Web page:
a female student in her uniform smiling

4.30pm onwards

When the college day ends at around 4.30pm, I usually head straight back to my flat to change into casual clothes, make a snack and call my friends and family back home. Most days I will participate in one of the virtual groups run by Norland. I also use this time to work on assignments.  This term, for example, I typically spend an hour doing some sewing, followed by half an hour writing for my food and nutrition assessment, and an hour going over the early years degree assignments for my modules on Personal, Social and Emotional Development and Concepts of Development and Learning.

After I have prepared and eaten my evening meal, I will either do some reading or complete a task such as making a box of feelings, handwashing games and songs, or make a story sack or a rhyme bag – this is the time I spend being creative. I will then wind down by watching a film on Netflix before going to bed.

Extra-curricular at Norland

In addition to the study timetable, there are many opportunities to get involved with extra-curricular activities. I attend an online sewing club, a social justice group, the Norland Choir and the Norland Christian Union. I also run the Mind and Body Positivity group, which I decided to start with the support of Norland. Its aim is to create a community of positive self-image within Norland.

I am also a member of the Norland Angels. This peer-to-peer support network was established in September 2020 and helps students who are self-isolating due to COVID-19. The group delivers items to students in need, whether that be food, medicine or items to help them complete assessments, such as sewing materials.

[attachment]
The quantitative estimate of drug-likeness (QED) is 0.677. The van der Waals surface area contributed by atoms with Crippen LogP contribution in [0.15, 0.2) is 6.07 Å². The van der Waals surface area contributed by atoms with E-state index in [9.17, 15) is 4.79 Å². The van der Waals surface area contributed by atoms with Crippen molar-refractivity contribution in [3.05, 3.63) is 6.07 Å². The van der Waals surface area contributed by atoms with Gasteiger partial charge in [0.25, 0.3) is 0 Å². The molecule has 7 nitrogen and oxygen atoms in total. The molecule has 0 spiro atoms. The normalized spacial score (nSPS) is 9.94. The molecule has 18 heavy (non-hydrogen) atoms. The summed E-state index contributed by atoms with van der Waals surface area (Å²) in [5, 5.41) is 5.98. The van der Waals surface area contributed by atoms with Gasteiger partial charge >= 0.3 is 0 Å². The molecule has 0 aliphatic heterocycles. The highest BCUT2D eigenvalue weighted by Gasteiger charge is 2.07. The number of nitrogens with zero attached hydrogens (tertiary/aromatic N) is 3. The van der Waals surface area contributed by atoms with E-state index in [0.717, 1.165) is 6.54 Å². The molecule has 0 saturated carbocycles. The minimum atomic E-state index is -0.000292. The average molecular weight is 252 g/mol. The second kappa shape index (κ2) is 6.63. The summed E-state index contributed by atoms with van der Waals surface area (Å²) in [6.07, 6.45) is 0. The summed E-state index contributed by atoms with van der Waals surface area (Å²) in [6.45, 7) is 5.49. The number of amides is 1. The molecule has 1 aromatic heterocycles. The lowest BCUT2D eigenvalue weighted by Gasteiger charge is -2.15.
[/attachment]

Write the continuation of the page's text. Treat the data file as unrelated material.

Since starting at Norland, I have also volunteered to help out with our virtual open events and live Q&As for prospective students on Instagram. I have also participated in wellbeing activities, such as the Norland Christmas Jumper Day and attended virtual mindfulness sessions led by David Behrens for students and staff at the weekends. All these activities have kept me busy and are good fun. It has also been a great way to get to know students across all three years.

Advice for aspiring Norland Nannies?

The best advice I can give to anyone considering studying at Norland is to read and ask questions. There are many past and current students at Norland, including myself, who have nannygrams on Instagram and are more than happy to answer any questions whether it be academic, accommodation or application questions. Once you have done your research, read some more! Trust me, it will be worth doing. Above all, do not stress during the application process, just be yourself and talk about your passion for caring for children and any childcare experience you have. Norland is an incredible place, there is a sense of community and family that I do not believe I would have found anywhere else.”

Follow Elizabeth’s journey on her nanny Instagram account at @nanny_amidee_elizabeth

Read all about our modules

Read Elizabeth's #MyNorlandStory

a female student in her uniform smiling

"The sense of community and shared passion is unique to Norland."

Elizabeth